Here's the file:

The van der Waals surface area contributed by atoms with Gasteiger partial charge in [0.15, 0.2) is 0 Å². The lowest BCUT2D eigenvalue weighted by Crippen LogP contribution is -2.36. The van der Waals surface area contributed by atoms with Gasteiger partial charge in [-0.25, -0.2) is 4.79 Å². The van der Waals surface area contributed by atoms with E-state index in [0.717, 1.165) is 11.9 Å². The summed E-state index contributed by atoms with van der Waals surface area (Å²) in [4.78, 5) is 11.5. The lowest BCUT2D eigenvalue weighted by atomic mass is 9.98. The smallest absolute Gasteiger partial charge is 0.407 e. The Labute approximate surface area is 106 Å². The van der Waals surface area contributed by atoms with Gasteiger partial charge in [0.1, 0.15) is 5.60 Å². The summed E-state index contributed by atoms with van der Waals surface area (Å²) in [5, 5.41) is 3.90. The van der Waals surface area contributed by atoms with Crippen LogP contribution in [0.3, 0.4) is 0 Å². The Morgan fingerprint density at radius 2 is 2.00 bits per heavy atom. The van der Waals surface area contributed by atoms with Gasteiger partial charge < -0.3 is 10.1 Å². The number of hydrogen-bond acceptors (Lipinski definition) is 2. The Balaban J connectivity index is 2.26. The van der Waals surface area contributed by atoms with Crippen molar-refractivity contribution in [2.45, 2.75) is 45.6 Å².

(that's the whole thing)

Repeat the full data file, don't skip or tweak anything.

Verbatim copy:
The van der Waals surface area contributed by atoms with Gasteiger partial charge in [0.15, 0.2) is 0 Å². The lowest BCUT2D eigenvalue weighted by Crippen LogP contribution is -2.36. The van der Waals surface area contributed by atoms with Gasteiger partial charge in [-0.25, -0.2) is 4.79 Å². The van der Waals surface area contributed by atoms with E-state index in [0.717, 1.165) is 11.9 Å². The summed E-state index contributed by atoms with van der Waals surface area (Å²) in [4.78, 5) is 11.5. The lowest BCUT2D eigenvalue weighted by atomic mass is 9.98. The smallest absolute Gasteiger partial charge is 0.407 e. The Labute approximate surface area is 106 Å². The van der Waals surface area contributed by atoms with Gasteiger partial charge in [0.1, 0.15) is 5.60 Å². The summed E-state index contributed by atoms with van der Waals surface area (Å²) in [5, 5.41) is 3.90. The van der Waals surface area contributed by atoms with Crippen LogP contribution in [0.3, 0.4) is 0 Å². The Morgan fingerprint density at radius 2 is 2.00 bits per heavy atom. The van der Waals surface area contributed by atoms with Gasteiger partial charge < -0.3 is 10.1 Å². The number of hydrogen-bond acceptors (Lipinski definition) is 2. The Balaban J connectivity index is 2.26. The van der Waals surface area contributed by atoms with Crippen molar-refractivity contribution in [2.45, 2.75) is 45.6 Å².